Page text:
Funding One Flagship While Cutting Another

Keeping NASA's Next Space Telescope Under Control: Q&A with Scott Willoughby,

"The $8.8 billion observatory has become synonymous with cost overruns, and last summer, House appropriators recommended scrapping the project entirely. But JWST survived, and in November, President Barack Obama granted NASA $17.8 billion for the 2012 fiscal year, which included full funding for the observatory. Still, the project remains a source of contention, and critics claim that JWST is tying up valuable funds from other worthy science missions. Obama's proposed 2013 budget for NASA revealed earlier this week, for example, includes deep cuts to planetary science missions to help pay for JWST."

NASA's Webb telescope: Revolutionary design, runaway costs, LA Times

"The delays boosted the cost even more. By last year, the cost estimate to build the telescope hit $8 billion, not including about $940 million in contributions by international partners and about $800 million NASA will spend for five years of operation. The launch date slipped from 2014 to 2018, meaning an army of experts will have to keep working years more on the project. In the past, NASA could tap reserves in its larger budget to get through technical problems, but those funding pools have dried up, Howard said."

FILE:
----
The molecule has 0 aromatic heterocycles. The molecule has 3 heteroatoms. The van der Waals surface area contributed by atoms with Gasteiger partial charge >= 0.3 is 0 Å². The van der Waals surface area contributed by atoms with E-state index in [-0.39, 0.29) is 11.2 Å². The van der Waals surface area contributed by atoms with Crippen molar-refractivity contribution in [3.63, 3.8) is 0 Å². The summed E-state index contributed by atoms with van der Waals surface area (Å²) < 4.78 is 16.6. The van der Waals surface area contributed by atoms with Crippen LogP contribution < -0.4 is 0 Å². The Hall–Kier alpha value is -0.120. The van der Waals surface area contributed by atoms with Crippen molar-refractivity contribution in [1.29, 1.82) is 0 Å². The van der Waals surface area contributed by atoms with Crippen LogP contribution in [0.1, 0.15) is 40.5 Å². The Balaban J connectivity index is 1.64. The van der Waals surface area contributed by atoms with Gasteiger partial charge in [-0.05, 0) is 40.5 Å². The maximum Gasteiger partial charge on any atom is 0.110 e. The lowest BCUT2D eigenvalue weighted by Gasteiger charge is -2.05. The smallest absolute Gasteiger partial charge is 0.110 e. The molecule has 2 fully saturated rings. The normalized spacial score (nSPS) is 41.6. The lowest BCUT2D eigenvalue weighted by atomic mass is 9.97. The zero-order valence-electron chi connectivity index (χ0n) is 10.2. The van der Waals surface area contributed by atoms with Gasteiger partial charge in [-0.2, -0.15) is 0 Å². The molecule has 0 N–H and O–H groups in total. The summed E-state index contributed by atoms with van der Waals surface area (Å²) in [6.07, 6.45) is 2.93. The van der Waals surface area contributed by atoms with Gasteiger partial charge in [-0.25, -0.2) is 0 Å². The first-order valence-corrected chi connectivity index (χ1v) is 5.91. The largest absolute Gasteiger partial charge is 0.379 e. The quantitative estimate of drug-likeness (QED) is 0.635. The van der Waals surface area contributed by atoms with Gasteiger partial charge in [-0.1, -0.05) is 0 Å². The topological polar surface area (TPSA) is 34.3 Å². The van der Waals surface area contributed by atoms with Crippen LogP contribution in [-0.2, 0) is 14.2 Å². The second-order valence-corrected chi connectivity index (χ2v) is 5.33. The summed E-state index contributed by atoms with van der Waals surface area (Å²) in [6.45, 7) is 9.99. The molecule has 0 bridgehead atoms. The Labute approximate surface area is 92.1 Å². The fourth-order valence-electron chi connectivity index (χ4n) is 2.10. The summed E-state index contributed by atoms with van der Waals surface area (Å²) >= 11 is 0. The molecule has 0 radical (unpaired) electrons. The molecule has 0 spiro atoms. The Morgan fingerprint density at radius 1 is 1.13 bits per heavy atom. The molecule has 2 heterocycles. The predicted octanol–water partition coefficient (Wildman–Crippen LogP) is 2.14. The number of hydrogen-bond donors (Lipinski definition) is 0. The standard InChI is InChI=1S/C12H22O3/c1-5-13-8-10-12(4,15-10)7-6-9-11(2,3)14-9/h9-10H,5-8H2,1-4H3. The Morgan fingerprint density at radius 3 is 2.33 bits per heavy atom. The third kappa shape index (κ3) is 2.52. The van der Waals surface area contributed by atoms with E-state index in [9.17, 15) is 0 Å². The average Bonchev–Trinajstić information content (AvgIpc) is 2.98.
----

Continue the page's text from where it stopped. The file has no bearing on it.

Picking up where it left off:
Obama's NASA budget: Mars takes a hit, but space science isn't dead, Christian Science Monitor

"To be sure, in President Obama's fiscal 2013 budget proposal, two major Mars missions for 2016 and 2018 lost a budgetary wrestling match with the replacement for the Hubble Space Telescope, the James Web Space Telescope. But Mr. Obama's plan also includes money to begin preliminary studies on a mission to Saturn's moon Enceladus, as well as an orbiter-probe mission to Uranus."

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This page contains a single entry by Keith Cowing published on February 18, 2012 9:56 AM.

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